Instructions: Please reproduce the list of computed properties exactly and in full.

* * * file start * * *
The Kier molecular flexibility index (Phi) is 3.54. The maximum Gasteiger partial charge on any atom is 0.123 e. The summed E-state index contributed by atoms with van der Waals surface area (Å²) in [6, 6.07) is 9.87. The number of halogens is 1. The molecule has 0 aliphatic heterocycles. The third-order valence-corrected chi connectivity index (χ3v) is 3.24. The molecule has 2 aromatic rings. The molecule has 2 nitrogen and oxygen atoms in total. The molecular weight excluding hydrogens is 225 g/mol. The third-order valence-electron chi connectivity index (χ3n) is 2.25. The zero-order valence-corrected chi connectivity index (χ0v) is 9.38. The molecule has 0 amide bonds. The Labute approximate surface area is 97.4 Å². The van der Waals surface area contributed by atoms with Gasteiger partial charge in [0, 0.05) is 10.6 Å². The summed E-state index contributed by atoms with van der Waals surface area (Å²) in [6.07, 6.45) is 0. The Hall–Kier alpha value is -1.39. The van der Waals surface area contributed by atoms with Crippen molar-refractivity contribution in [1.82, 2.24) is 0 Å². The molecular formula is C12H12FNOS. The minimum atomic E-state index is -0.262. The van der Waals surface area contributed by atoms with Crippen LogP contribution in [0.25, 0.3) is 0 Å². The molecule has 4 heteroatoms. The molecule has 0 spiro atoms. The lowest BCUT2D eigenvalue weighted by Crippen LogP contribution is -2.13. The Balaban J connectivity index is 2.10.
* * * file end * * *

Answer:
The Kier molecular flexibility index (Phi) is 3.54. The maximum Gasteiger partial charge on any atom is 0.123 e. The summed E-state index contributed by atoms with van der Waals surface area (Å²) in [6, 6.07) is 9.87. The number of halogens is 1. The molecule has 0 aliphatic heterocycles. The third-order valence-corrected chi connectivity index (χ3v) is 3.24. The molecule has 2 aromatic rings. The molecule has 2 nitrogen and oxygen atoms in total. The molecular weight excluding hydrogens is 225 g/mol. The third-order valence-electron chi connectivity index (χ3n) is 2.25. The zero-order valence-corrected chi connectivity index (χ0v) is 9.38. The molecule has 0 amide bonds. The Labute approximate surface area is 97.4 Å². The van der Waals surface area contributed by atoms with Gasteiger partial charge in [0, 0.05) is 10.6 Å². The summed E-state index contributed by atoms with van der Waals surface area (Å²) in [6.07, 6.45) is 0. The Hall–Kier alpha value is -1.39. The van der Waals surface area contributed by atoms with Crippen molar-refractivity contribution in [1.82, 2.24) is 0 Å². The molecular formula is C12H12FNOS. The minimum atomic E-state index is -0.262. The van der Waals surface area contributed by atoms with Crippen LogP contribution in [0.25, 0.3) is 0 Å². The molecule has 4 heteroatoms. The molecule has 0 spiro atoms. The lowest BCUT2D eigenvalue weighted by Crippen LogP contribution is -2.13. The Balaban J connectivity index is 2.10.